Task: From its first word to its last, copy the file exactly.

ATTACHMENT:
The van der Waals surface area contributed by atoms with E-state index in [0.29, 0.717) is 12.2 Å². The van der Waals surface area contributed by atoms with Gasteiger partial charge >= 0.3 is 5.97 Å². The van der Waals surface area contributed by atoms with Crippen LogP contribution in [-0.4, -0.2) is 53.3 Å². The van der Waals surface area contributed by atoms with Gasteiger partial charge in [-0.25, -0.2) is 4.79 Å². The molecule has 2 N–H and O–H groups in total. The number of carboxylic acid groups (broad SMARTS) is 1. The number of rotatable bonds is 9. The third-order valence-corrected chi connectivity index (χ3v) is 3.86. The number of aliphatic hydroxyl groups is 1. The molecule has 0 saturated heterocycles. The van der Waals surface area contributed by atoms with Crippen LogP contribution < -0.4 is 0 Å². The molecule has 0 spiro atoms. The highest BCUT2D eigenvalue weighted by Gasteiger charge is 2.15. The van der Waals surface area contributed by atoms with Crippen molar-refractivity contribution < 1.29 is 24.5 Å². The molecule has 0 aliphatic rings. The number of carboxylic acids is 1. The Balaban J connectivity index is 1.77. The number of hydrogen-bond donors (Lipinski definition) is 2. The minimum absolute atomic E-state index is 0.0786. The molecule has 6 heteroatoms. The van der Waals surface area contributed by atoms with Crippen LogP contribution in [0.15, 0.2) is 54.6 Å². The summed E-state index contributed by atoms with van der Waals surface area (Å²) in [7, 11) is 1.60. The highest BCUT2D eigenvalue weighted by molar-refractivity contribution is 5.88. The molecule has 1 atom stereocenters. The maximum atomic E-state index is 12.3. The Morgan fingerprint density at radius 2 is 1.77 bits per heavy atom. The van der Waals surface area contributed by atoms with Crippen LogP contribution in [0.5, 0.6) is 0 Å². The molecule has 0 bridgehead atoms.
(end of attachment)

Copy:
The van der Waals surface area contributed by atoms with E-state index in [0.29, 0.717) is 12.2 Å². The van der Waals surface area contributed by atoms with Gasteiger partial charge >= 0.3 is 5.97 Å². The van der Waals surface area contributed by atoms with Crippen LogP contribution in [-0.4, -0.2) is 53.3 Å². The van der Waals surface area contributed by atoms with Gasteiger partial charge in [-0.25, -0.2) is 4.79 Å². The molecule has 2 N–H and O–H groups in total. The number of carboxylic acid groups (broad SMARTS) is 1. The number of rotatable bonds is 9. The third-order valence-corrected chi connectivity index (χ3v) is 3.86. The number of aliphatic hydroxyl groups is 1. The molecule has 0 saturated heterocycles. The van der Waals surface area contributed by atoms with Crippen LogP contribution < -0.4 is 0 Å². The molecule has 0 spiro atoms. The highest BCUT2D eigenvalue weighted by Gasteiger charge is 2.15. The van der Waals surface area contributed by atoms with Crippen molar-refractivity contribution < 1.29 is 24.5 Å². The molecule has 0 aliphatic rings. The number of carboxylic acids is 1. The Balaban J connectivity index is 1.77. The number of hydrogen-bond donors (Lipinski definition) is 2. The minimum absolute atomic E-state index is 0.0786. The molecule has 6 heteroatoms. The van der Waals surface area contributed by atoms with Crippen LogP contribution in [0.15, 0.2) is 54.6 Å². The summed E-state index contributed by atoms with van der Waals surface area (Å²) in [7, 11) is 1.60. The highest BCUT2D eigenvalue weighted by molar-refractivity contribution is 5.88. The molecule has 1 atom stereocenters. The maximum atomic E-state index is 12.3. The Morgan fingerprint density at radius 2 is 1.77 bits per heavy atom. The van der Waals surface area contributed by atoms with Crippen LogP contribution in [0.5, 0.6) is 0 Å². The molecule has 0 bridgehead atoms.